AI’s Influence On Society And Work A group of innovators, journalists and entrepreneurs discusses how artificial intelligence will affect the future of commerce.
Entrepreneurs and Innovation: A Look Across Sectors Jim Taylor of USF CONNECT takes a look at the role of innovation across a variety of industries.

DO'S & DON'TS

DO come prepared to network. That means have business cards, flash drives or whatever else available for anyone who wants them. Refresh yourself on who might be there, their titles, and their work. Think up a few good conversational gambits.
DON’T be pushy about your networking. Or loud. Or drunk before, like, 4:30 or so.
DO bring a notebook or recording device, if you’re serious about getting something out of the experience.
DON’T take pictures without permission. There’s an expo component to the festival, and some folks might not take kindly to you Instagramming their concept model before it’s ready for its closeup.
DO wear comfortable shoes. As with any tech conference, there’s likely to be some standing around, some stretching of the legs, and some strolling through exhibitors’ tables. You also might want to take a quick walk over to Channelside for a quick bite or drink at some point.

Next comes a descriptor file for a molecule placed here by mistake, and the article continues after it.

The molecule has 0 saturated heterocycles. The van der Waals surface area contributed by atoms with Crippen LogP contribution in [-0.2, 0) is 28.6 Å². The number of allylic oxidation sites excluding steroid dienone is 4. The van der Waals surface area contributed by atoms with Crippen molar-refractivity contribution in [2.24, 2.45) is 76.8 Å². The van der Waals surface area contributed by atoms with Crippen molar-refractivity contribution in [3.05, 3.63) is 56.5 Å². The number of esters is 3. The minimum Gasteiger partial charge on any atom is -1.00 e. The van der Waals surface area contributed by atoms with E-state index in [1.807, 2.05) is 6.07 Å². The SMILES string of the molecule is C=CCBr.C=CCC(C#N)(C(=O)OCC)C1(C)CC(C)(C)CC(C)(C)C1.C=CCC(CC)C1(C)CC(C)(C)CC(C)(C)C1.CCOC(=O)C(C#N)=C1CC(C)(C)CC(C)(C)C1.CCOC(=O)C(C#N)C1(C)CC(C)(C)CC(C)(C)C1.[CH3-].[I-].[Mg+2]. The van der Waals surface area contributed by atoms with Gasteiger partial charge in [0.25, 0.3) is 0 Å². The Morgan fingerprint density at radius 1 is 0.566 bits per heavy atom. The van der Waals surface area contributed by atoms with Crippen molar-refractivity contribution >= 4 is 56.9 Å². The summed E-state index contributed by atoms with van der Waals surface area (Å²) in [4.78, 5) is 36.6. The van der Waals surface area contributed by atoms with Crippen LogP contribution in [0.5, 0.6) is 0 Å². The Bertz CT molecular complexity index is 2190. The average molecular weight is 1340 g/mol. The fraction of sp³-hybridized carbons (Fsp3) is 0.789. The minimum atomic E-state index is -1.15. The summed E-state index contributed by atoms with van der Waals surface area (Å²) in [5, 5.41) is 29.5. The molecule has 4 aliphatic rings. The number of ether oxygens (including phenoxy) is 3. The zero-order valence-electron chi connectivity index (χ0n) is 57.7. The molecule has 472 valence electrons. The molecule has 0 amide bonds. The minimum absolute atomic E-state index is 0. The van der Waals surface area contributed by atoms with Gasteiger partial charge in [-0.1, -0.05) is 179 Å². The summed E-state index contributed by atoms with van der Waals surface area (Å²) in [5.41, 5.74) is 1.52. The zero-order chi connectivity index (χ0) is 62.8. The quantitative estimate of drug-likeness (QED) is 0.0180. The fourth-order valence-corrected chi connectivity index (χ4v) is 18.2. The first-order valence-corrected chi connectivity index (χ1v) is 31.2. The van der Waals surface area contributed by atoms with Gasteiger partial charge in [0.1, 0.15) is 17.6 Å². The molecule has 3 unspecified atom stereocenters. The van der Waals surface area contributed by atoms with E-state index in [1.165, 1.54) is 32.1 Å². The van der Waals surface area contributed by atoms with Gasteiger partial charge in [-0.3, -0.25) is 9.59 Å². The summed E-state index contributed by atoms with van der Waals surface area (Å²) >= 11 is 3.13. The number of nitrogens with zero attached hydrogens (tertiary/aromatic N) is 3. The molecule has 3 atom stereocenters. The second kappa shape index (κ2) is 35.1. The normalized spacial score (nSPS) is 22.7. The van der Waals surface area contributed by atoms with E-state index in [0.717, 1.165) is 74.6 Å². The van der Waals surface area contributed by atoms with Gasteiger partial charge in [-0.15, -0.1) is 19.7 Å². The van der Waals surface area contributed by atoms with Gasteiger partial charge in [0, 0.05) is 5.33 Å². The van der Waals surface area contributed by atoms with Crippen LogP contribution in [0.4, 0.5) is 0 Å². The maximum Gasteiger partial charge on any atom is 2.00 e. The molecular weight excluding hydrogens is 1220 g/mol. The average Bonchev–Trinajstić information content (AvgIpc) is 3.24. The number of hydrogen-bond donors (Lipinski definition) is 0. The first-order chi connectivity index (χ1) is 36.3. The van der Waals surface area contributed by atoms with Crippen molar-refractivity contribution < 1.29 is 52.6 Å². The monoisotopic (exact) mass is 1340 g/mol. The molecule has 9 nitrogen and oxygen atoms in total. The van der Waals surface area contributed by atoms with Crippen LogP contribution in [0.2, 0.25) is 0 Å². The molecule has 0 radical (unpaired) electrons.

DON’T dress like you’re a “digital prophet,” e.g. fresh from either the beach or The Matrix. This isn’t Silicon Valley, and you’d still look like an asshole there, too.

Scroll to read more News Feature articles
Join the Creative Loafing Tampa Bay Press Club

Local journalism is information. Information is power. And we believe everyone deserves access to accurate independent coverage of their community and state.
Help us keep this coverage going with a one-time donation or an ongoing membership pledge.

Newsletters

Join Creative Loafing Tampa Bay Newsletters

Subscribe now to get the latest news delivered right to your inbox.

We welcome readers to submit letters regarding articles and content in Creative Loafing Tampa Bay. Letters should be a minimum of 150 words, refer to content that has appeared on Creative Loafing Tampa Bay, and must include the writer's full name, address, and phone number for verification purposes. No attachments will be considered. Writers of letters selected for publication will be notified via email. Letters may be edited and shortened for space.

Email us at [email protected]